Dystopia. The word hisses off the tongue with sibilant ease, a slow slide into the dark cellar of the collective psyche. The black regimes of our fears, the fascism, the rage, the oppression which mirrors our inner shades, often realized in nightmarish reality. Conversely, Utopia sounds so hopeful, so inclusive, like a suspended note of a celestial choir. A future where technology is used compassionately to further creative pursuits, knowledge and collective awareness. What's it going to be? One of the great tasks of Science Fiction is to explore humanity in the context of earth shattering change. In the case of Ray Bradbury's Farenheit 451 with its mechanical hound or George Orwell's 1984, the startling portrait of the darker probabilities of the future, shaped the minds of a generation. The word "Big Brother" is now part of our lexicon of ideas. On the Utopian side, Gene Roddenberry's Star Trek inspired cell phones, interactive computers and has scientists noodling over … [Read more...]

Amazon Prime Air: Will Drones Deliver?

Amazon Air

Remember The Jetsons? The cartoon about the future where the Jetson family had a plethora of wacky, futuristic gadgets to make life easier? Well it looks like CEO of Amazon Jeff Bezos took that show seriously. Just when you're getting used to an irobot vacuum scooting around the floor, Amazon just revealed the next level of droid services. First Amazon created automated warehouses and now flying drones will deliver packages in under 30 minutes. The drone delivery service is called Amazon Prime Air: … [Read more...]

Astronaut Chris Hadfield sings Space Oddity

Chris Hadfield channels Bowie

With Gravity topping the box office, pushing special effects to the edge, I'm posting my favorite space clip, starring astronaut Chris Hadfield. After attending the premiere, Hadfield tweeted about the film: “Good morning! Gravity was fun last night. Fantastic visuals, relentless, Sandra Bullock was great. I’d fly with her.”  When asked about his own tour of duty, Hadfield said, “Fortunately, the five months that I spent on the space station went way calmer." In fact, his tour of duty was a bit more rock and roll. Here is the supremely musical Canadian astronaut Chris Hadfield saying goodbye to the International Space Station with this mind-blowing version of David Bowie's Space Oddity.     … [Read more...]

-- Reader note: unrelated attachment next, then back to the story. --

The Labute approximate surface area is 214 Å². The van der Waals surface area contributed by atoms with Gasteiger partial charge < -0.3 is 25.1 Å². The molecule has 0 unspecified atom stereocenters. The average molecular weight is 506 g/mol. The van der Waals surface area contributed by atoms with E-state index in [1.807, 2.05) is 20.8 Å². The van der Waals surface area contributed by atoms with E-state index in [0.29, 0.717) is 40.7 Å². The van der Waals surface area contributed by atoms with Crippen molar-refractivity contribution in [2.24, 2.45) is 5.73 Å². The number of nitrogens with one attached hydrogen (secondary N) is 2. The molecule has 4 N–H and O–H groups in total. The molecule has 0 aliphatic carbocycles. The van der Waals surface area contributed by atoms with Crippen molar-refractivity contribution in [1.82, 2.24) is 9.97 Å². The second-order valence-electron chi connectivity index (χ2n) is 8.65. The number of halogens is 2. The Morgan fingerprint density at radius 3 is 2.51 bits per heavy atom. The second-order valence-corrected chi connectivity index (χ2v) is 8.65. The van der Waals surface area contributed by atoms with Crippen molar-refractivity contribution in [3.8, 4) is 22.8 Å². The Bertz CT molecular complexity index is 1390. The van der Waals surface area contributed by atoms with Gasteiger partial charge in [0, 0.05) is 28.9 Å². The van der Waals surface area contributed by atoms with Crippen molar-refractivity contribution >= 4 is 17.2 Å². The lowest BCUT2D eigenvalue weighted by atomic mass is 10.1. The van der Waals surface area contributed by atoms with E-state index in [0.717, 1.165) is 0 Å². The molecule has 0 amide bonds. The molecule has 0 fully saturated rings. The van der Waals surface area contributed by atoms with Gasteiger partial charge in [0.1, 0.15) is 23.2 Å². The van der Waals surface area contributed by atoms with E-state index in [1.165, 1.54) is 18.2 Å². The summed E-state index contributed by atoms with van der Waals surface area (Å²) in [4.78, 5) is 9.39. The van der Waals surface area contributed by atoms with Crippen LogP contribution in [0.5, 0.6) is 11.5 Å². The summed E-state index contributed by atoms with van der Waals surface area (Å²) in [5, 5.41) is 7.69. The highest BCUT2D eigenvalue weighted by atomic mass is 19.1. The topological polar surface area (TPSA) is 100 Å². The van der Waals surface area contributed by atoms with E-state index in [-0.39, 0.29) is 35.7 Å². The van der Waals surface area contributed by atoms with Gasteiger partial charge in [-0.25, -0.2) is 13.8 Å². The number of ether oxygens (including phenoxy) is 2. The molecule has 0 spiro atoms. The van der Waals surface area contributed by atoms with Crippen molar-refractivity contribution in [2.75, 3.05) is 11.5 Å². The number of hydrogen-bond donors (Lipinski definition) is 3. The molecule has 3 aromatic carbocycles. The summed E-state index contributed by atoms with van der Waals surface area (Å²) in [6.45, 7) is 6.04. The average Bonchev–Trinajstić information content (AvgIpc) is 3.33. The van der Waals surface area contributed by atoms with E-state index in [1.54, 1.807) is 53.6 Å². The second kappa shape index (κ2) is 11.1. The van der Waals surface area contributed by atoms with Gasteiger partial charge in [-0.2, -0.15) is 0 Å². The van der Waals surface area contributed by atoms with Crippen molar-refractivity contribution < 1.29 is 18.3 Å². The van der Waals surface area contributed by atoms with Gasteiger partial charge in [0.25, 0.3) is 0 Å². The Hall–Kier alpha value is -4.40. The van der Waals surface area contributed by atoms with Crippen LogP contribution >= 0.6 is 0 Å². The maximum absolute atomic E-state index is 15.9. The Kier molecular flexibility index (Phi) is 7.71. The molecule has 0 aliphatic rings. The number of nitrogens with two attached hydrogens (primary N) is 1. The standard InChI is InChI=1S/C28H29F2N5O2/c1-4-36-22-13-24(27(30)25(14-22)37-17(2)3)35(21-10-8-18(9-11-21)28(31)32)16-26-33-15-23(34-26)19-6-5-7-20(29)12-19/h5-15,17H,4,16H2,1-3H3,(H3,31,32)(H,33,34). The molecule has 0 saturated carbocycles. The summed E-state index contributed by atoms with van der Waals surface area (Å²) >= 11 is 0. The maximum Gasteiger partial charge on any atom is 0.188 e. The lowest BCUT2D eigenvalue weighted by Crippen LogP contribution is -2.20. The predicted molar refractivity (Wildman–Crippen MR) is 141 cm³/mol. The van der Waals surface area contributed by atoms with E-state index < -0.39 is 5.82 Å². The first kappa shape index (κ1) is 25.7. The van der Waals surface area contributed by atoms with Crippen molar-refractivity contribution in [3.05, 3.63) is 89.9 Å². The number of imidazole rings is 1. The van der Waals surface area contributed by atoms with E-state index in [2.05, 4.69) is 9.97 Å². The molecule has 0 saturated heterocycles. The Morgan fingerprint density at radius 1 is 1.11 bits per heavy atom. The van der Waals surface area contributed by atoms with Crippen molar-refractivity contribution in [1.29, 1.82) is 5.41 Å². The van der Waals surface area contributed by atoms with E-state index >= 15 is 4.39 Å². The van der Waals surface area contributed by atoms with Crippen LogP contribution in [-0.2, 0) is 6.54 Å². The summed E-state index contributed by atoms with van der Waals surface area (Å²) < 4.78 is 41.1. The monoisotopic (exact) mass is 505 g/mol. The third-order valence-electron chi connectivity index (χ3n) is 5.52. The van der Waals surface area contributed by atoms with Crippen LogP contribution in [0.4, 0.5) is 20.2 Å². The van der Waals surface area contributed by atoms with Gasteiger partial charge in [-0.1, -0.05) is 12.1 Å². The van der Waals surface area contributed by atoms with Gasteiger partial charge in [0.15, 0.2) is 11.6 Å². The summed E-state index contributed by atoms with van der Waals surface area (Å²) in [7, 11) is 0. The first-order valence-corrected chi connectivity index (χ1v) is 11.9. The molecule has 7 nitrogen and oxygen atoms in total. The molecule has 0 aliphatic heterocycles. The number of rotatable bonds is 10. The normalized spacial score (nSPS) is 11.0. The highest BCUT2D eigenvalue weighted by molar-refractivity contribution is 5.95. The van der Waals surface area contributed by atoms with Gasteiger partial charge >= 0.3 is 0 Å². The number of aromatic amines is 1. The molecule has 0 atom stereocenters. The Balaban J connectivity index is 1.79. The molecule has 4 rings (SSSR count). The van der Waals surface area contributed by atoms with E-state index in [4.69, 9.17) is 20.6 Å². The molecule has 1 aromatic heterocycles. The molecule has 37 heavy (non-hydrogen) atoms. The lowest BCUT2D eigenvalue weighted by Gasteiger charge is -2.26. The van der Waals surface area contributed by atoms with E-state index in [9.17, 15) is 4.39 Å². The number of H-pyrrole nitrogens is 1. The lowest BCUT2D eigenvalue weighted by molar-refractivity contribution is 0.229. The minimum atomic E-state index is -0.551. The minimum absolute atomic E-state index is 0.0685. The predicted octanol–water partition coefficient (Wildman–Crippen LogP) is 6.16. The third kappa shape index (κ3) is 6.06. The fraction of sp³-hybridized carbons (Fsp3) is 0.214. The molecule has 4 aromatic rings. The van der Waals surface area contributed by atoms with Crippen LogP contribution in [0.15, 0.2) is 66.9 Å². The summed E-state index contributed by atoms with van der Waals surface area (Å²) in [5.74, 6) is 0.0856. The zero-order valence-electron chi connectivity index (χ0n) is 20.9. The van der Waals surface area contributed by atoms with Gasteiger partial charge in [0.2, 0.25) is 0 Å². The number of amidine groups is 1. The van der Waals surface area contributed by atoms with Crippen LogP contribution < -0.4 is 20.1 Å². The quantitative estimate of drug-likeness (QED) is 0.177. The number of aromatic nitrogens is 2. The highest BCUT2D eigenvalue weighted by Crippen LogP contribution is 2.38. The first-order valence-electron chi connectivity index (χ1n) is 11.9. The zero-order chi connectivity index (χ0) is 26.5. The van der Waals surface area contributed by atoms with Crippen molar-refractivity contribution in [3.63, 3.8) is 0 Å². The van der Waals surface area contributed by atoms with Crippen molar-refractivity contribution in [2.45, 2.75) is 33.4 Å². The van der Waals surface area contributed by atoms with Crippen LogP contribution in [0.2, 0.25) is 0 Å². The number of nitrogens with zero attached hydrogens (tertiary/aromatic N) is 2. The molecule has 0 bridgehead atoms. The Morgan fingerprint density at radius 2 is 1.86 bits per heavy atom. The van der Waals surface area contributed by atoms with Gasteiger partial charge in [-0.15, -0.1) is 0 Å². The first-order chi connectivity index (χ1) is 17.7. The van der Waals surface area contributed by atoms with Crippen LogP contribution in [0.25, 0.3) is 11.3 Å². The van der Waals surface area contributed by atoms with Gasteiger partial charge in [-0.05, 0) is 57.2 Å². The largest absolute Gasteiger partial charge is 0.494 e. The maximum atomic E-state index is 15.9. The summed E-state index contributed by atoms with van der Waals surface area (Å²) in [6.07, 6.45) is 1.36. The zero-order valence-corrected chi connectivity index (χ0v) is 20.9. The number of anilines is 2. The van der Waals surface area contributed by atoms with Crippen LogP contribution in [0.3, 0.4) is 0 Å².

Space Craziness with Astronaut Chris Hadfield

There's no crying in space.

I am going to miss the amazing videos from Commander Chris Hadfield, the Canadian astronaut who streamed his odd missives from the International Space Station with an earthiness that was both hilarious and informative. Many of his videos are practical demonstrations about the reality of our physical bodies meeting a gravity-free environment like space. Watching these videos will change your perspective of gravity. Hadfield's experiments create a visceral understanding of the fact that everything we do from moving to eating and everything we experience around us is in a complex dance with gravity. Our very existence depends on gravity. What better way to show it than to wring out a wash cloth in space? Hadfield demonstrates crying in space: Chris carries out student experiment by wringing out a wash cloth in space then waxes philosphical: Chris talks about "space vision" and testing eyeballs in space:   Hadfield talks to William Shatner AKA Captain … [Read more...]

Simulation Theory: Is God a Computer Programmer?

Are we simulacra?

Computers and the Internet have changed the way we conceive of the universe.  Complex systems, algorithms, programming, pixels, data-mining, viral propagation and virtual realities are new additions to the vocabulary of modern thought. These concepts have migrated to books, films and TV and to the single most powerful way we create models of our universe, scientific hypothesis.   Welcome to The Simulation Theory, because without computers, this theory couldn't exist.   If you've seen The Matrix, you already know a lot about this theory. Neo is trapped in an extremely compelling artificial reality. He wakes up in the real world which is nowhere near as seductive or addictive as the illusory Matrix. The theory was first proposed by the futurist Hans Moravec (Robotics Institute of Carnegie Mellon University)  and was elaborated on in a paper by Professor Nick Bostrom (Oxford University) who theorized we could all be living in a simulation. But Bostrom doesn't stop … [Read more...]